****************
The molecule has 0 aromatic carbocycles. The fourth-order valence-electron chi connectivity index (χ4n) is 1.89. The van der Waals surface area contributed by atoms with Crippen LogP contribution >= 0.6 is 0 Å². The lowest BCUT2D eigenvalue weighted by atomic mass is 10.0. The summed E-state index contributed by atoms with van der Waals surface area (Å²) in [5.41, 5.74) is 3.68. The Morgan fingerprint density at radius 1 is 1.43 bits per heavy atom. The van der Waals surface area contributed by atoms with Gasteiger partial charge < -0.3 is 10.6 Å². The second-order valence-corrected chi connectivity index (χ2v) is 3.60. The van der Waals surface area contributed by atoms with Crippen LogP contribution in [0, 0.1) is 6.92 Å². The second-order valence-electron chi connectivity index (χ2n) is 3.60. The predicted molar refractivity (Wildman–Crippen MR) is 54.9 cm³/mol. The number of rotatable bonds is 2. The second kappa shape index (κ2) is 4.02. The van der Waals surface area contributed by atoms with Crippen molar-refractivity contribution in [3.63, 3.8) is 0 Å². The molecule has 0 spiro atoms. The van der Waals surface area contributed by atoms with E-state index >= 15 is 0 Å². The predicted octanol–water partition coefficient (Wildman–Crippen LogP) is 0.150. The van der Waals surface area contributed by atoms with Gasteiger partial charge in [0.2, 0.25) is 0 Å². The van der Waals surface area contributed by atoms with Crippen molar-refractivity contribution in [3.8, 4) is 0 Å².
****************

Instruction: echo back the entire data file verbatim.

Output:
The molecule has 0 aromatic carbocycles. The fourth-order valence-electron chi connectivity index (χ4n) is 1.89. The van der Waals surface area contributed by atoms with Crippen LogP contribution >= 0.6 is 0 Å². The lowest BCUT2D eigenvalue weighted by atomic mass is 10.0. The summed E-state index contributed by atoms with van der Waals surface area (Å²) in [5.41, 5.74) is 3.68. The Morgan fingerprint density at radius 1 is 1.43 bits per heavy atom. The van der Waals surface area contributed by atoms with Gasteiger partial charge < -0.3 is 10.6 Å². The second-order valence-corrected chi connectivity index (χ2v) is 3.60. The van der Waals surface area contributed by atoms with Crippen LogP contribution in [0, 0.1) is 6.92 Å². The second-order valence-electron chi connectivity index (χ2n) is 3.60. The predicted molar refractivity (Wildman–Crippen MR) is 54.9 cm³/mol. The number of rotatable bonds is 2. The second kappa shape index (κ2) is 4.02. The van der Waals surface area contributed by atoms with Crippen molar-refractivity contribution in [3.63, 3.8) is 0 Å². The molecule has 0 spiro atoms. The van der Waals surface area contributed by atoms with E-state index >= 15 is 0 Å². The predicted octanol–water partition coefficient (Wildman–Crippen LogP) is 0.150. The van der Waals surface area contributed by atoms with Gasteiger partial charge in [0.2, 0.25) is 0 Å². The van der Waals surface area contributed by atoms with Crippen molar-refractivity contribution in [3.8, 4) is 0 Å².